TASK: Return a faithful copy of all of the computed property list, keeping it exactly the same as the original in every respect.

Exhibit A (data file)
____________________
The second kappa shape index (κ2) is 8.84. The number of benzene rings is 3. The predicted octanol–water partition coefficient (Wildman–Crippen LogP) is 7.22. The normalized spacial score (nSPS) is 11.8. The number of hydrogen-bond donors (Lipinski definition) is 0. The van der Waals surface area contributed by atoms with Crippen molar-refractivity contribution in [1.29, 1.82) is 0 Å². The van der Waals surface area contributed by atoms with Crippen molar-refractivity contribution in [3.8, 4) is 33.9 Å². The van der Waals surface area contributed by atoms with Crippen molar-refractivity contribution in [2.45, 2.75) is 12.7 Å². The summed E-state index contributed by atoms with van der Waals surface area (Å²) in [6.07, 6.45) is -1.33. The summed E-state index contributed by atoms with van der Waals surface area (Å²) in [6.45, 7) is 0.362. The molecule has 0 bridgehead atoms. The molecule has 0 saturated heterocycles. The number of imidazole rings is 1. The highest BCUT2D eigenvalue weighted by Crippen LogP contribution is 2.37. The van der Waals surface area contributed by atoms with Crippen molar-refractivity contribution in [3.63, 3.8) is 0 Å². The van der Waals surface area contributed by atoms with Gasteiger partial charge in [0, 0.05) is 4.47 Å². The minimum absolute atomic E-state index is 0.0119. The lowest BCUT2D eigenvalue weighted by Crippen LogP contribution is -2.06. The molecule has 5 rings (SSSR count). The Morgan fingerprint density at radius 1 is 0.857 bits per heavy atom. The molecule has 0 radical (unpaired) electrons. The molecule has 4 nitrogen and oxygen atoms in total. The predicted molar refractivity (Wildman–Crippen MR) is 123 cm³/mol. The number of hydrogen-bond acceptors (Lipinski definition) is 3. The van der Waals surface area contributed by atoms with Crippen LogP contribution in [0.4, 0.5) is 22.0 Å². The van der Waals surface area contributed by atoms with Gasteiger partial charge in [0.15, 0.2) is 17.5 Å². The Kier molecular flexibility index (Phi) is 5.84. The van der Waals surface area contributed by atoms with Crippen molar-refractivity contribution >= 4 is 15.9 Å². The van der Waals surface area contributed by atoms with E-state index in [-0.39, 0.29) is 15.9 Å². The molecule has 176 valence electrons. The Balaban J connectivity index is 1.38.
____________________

The second kappa shape index (κ2) is 8.84. The number of benzene rings is 3. The predicted octanol–water partition coefficient (Wildman–Crippen LogP) is 7.22. The normalized spacial score (nSPS) is 11.8. The number of hydrogen-bond donors (Lipinski definition) is 0. The van der Waals surface area contributed by atoms with Crippen molar-refractivity contribution in [1.29, 1.82) is 0 Å². The van der Waals surface area contributed by atoms with Crippen molar-refractivity contribution in [3.8, 4) is 33.9 Å². The van der Waals surface area contributed by atoms with Crippen molar-refractivity contribution in [2.45, 2.75) is 12.7 Å². The summed E-state index contributed by atoms with van der Waals surface area (Å²) in [6.07, 6.45) is -1.33. The summed E-state index contributed by atoms with van der Waals surface area (Å²) in [6.45, 7) is 0.362. The molecule has 0 bridgehead atoms. The molecule has 0 saturated heterocycles. The number of imidazole rings is 1. The highest BCUT2D eigenvalue weighted by Crippen LogP contribution is 2.37. The van der Waals surface area contributed by atoms with Crippen molar-refractivity contribution in [3.63, 3.8) is 0 Å². The van der Waals surface area contributed by atoms with Gasteiger partial charge in [0, 0.05) is 4.47 Å². The minimum absolute atomic E-state index is 0.0119. The lowest BCUT2D eigenvalue weighted by Crippen LogP contribution is -2.06. The molecule has 5 rings (SSSR count). The Morgan fingerprint density at radius 1 is 0.857 bits per heavy atom. The molecule has 0 radical (unpaired) electrons. The molecule has 4 nitrogen and oxygen atoms in total. The predicted molar refractivity (Wildman–Crippen MR) is 123 cm³/mol. The number of hydrogen-bond acceptors (Lipinski definition) is 3. The van der Waals surface area contributed by atoms with Crippen LogP contribution in [0.4, 0.5) is 22.0 Å². The van der Waals surface area contributed by atoms with Gasteiger partial charge in [0.15, 0.2) is 17.5 Å². The Kier molecular flexibility index (Phi) is 5.84. The van der Waals surface area contributed by atoms with Crippen molar-refractivity contribution >= 4 is 15.9 Å². The van der Waals surface area contributed by atoms with E-state index in [-0.39, 0.29) is 15.9 Å². The molecule has 176 valence electrons. The Balaban J connectivity index is 1.38.